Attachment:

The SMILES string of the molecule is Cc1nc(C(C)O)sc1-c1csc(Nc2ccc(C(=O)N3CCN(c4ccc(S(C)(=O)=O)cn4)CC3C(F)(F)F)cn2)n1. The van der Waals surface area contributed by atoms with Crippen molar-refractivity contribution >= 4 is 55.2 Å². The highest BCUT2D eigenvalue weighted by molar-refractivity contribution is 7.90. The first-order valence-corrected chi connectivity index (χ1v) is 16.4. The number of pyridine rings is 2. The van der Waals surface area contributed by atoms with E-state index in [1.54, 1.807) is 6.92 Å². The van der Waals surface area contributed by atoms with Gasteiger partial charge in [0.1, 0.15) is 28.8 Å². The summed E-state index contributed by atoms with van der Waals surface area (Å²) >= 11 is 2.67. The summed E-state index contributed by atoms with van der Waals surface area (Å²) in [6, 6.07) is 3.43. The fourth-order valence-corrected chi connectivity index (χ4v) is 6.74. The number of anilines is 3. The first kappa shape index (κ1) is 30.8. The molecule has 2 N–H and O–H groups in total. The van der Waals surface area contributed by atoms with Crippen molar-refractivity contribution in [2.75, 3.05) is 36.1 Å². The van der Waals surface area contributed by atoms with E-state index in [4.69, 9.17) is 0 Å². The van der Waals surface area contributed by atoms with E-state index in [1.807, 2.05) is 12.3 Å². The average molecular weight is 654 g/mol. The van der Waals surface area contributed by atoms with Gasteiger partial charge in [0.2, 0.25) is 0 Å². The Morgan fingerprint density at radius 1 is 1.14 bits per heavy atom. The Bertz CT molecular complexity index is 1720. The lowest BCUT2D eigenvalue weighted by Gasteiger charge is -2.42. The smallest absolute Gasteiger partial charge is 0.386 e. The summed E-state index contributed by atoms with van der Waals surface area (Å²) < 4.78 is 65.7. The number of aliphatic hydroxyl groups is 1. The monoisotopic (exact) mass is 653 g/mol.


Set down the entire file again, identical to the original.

The SMILES string of the molecule is Cc1nc(C(C)O)sc1-c1csc(Nc2ccc(C(=O)N3CCN(c4ccc(S(C)(=O)=O)cn4)CC3C(F)(F)F)cn2)n1. The van der Waals surface area contributed by atoms with Crippen molar-refractivity contribution >= 4 is 55.2 Å². The highest BCUT2D eigenvalue weighted by molar-refractivity contribution is 7.90. The first-order valence-corrected chi connectivity index (χ1v) is 16.4. The number of pyridine rings is 2. The van der Waals surface area contributed by atoms with E-state index in [1.54, 1.807) is 6.92 Å². The van der Waals surface area contributed by atoms with Gasteiger partial charge in [0.1, 0.15) is 28.8 Å². The summed E-state index contributed by atoms with van der Waals surface area (Å²) >= 11 is 2.67. The summed E-state index contributed by atoms with van der Waals surface area (Å²) in [6, 6.07) is 3.43. The fourth-order valence-corrected chi connectivity index (χ4v) is 6.74. The number of anilines is 3. The first kappa shape index (κ1) is 30.8. The molecule has 2 N–H and O–H groups in total. The van der Waals surface area contributed by atoms with Crippen molar-refractivity contribution in [2.75, 3.05) is 36.1 Å². The van der Waals surface area contributed by atoms with E-state index in [4.69, 9.17) is 0 Å². The van der Waals surface area contributed by atoms with E-state index in [1.807, 2.05) is 12.3 Å². The average molecular weight is 654 g/mol. The van der Waals surface area contributed by atoms with Gasteiger partial charge in [0.2, 0.25) is 0 Å². The Morgan fingerprint density at radius 1 is 1.14 bits per heavy atom. The Bertz CT molecular complexity index is 1720. The lowest BCUT2D eigenvalue weighted by Gasteiger charge is -2.42. The smallest absolute Gasteiger partial charge is 0.386 e. The summed E-state index contributed by atoms with van der Waals surface area (Å²) < 4.78 is 65.7. The number of aliphatic hydroxyl groups is 1. The monoisotopic (exact) mass is 653 g/mol.